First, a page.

House of Commons Hansard #133 of the 35th Parliament, 2nd Session. (The original version is on Parliament's site.) The word of the day was tax.

Topics

The Budget
Government Orders

6:20 p.m.

Fundy Royal
New Brunswick

Liberal

Paul Zed Parliamentary Secretary to Leader of the Government in the House of Commons

Mr. Speaker, I am particularly pleased and honoured to rise today in the House of Commons to address the issue of the budget.

Our fourth budget continues the plan that is important for Atlantic Canadians. It is of particular importance to the people of New Brunswick in my riding of Fundy-Royal.

It is a plan that dwells on the competent fiscal and economic management that is reducing the deficit. It is a plan that is aimed at creating and continuing to create a climate for jobs and economic growth in both the short term and the long term. It is a plan that ensures the long term future for effective sustainable social programs and that invests in a stronger society through education, health and our children.

I will point out a few facts that have become very important especially to the people in my riding. Our fourth budget announces that this year's deficit is the lowest in 15 years. It represents the largest year over year decline in the federal deficit ever. By 1999 we will no longer need to borrow any new money from financial markets and we will have the lowest deficit in the G-7.

Our fourth budget is also the latest instalment in our efforts to clean up the unprecedented fiscal and economic mess that was left behind by previous governments. In January 1994 the deficit was at $42 billion and our unemployment rate stood at 11.4 per cent. Our indebtedness was threatening our very future and the very future of the social programs that are of such vital importance to Canadians, especially Atlantic Canadians. No wonder so many Canadians had given up hope until 1993. What a difference four Liberal budgets have made.

One thing our budget does not do is to sacrifice sound economic management and wise economic investments for short term political expediency. Other parties are only too keen to play politics with questionable across the board tax schemes, but this is not what Canadians want. With this our fourth budget we are trying not to let Canadians down.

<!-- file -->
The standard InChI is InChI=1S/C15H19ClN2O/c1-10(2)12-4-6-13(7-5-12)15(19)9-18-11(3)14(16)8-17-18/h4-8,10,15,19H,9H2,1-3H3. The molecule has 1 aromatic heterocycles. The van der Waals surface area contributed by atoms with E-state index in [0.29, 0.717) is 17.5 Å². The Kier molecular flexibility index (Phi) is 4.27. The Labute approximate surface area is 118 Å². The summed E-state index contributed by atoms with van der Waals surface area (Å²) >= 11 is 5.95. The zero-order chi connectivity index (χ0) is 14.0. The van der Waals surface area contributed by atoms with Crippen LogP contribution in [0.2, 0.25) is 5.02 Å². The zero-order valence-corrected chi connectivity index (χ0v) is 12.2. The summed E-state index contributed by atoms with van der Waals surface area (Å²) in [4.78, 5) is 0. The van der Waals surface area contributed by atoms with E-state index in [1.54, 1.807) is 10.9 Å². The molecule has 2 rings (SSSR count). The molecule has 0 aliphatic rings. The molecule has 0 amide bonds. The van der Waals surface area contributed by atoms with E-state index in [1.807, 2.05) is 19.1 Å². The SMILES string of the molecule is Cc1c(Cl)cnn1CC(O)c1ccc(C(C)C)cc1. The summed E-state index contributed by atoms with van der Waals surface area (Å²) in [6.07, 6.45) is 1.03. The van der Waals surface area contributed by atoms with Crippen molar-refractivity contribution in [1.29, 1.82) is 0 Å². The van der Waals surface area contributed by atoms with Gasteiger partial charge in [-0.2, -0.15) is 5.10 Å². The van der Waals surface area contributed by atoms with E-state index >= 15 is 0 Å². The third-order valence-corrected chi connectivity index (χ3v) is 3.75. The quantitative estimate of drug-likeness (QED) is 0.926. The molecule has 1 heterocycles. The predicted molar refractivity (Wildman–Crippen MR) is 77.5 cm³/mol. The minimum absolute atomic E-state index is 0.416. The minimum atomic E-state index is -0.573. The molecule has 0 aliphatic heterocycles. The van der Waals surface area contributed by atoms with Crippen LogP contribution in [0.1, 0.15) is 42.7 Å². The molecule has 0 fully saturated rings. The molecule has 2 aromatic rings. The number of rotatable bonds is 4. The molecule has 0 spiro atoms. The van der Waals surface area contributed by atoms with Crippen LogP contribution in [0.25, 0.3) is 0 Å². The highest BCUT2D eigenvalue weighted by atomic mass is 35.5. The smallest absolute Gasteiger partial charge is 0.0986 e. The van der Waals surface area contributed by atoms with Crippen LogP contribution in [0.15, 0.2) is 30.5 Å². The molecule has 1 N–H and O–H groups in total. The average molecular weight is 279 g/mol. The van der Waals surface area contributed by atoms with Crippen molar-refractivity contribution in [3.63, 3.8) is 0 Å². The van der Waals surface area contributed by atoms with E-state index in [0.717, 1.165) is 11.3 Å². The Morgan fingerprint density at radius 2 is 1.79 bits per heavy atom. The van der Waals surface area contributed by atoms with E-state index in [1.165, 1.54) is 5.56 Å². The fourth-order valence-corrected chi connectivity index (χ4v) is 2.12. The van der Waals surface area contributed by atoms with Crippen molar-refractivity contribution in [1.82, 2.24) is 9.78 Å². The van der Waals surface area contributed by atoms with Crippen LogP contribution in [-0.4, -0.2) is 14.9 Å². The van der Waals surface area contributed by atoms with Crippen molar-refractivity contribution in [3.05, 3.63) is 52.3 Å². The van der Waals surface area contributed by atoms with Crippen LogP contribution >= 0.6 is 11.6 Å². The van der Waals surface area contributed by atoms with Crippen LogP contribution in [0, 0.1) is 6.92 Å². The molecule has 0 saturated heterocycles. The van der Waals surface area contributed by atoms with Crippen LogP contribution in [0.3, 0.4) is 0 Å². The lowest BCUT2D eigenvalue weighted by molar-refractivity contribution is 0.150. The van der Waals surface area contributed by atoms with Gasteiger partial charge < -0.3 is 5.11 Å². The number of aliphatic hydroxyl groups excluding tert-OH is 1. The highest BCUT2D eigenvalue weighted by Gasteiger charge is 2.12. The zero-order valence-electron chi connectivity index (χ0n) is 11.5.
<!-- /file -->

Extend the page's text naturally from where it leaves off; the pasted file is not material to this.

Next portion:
When we took office Canadians knew that we needed to take tough decisions and that fundamental reforms were required. When we took office in 1993 Canada's fiscal mess was jeopardizing the very future of our cherished social programs. With more money going to bankers each year than to social programs, their prospects were increasingly bleak.

Throughout our mandate our government has taken steps to save Canada's social safety net. In just three and a half years, we have reformed all aspects of our social safety net. All aspects of our social safety net have been reformed: a new employment insurance system; a new Canada health and social transfer which provides the flexibility and certainty that provinces need to deliver services in health, post-secondary education and social assistance; an $11 billion cash floor in the CHST, not a cash ceiling; and a new seniors benefit which was created to better target those seniors in our society in the most need without affecting current seniors.

When we took office in 1993, Canadians had lost confidence but we knew that Canadians elected a Liberal government because they

trusted us to make decisions with compassion. We are building the social safety net of the future.

The 1997 budget announces the Canada child tax benefit, targeting more assistance to over a million Canadian families and their children to help those families escape the welfare trap.

Our youth employment strategy was announced to provide job opportunities for 110,000 young Canadians and to give young Canadians improved access to the federal youth programs which are presently worth more than $2 billion. We also believe it is important to ensure that all of our young people have access to good education. We have improved the system of student loans and education credits.

We have allocated $800 million for a new Canada innovation foundation which will be particularly helpful to our hospitals and universities in the province of New Brunswick.

We know that governments working together can do a better job in labour market training. Recognizing this, the federal government has turned over administration of labour market training to the provinces. As everyone knows, Alberta and New Brunswick have already signed ground breaking agreements.

The National Forum on Health recently made a number of recommendations to improve health care. The 1997 budget provides for $300 million over the next three years to implement key recommendations of the national forum. Social union discussions between the federal and provincial governments are setting out our principles of the safety net for the future and the management of our future.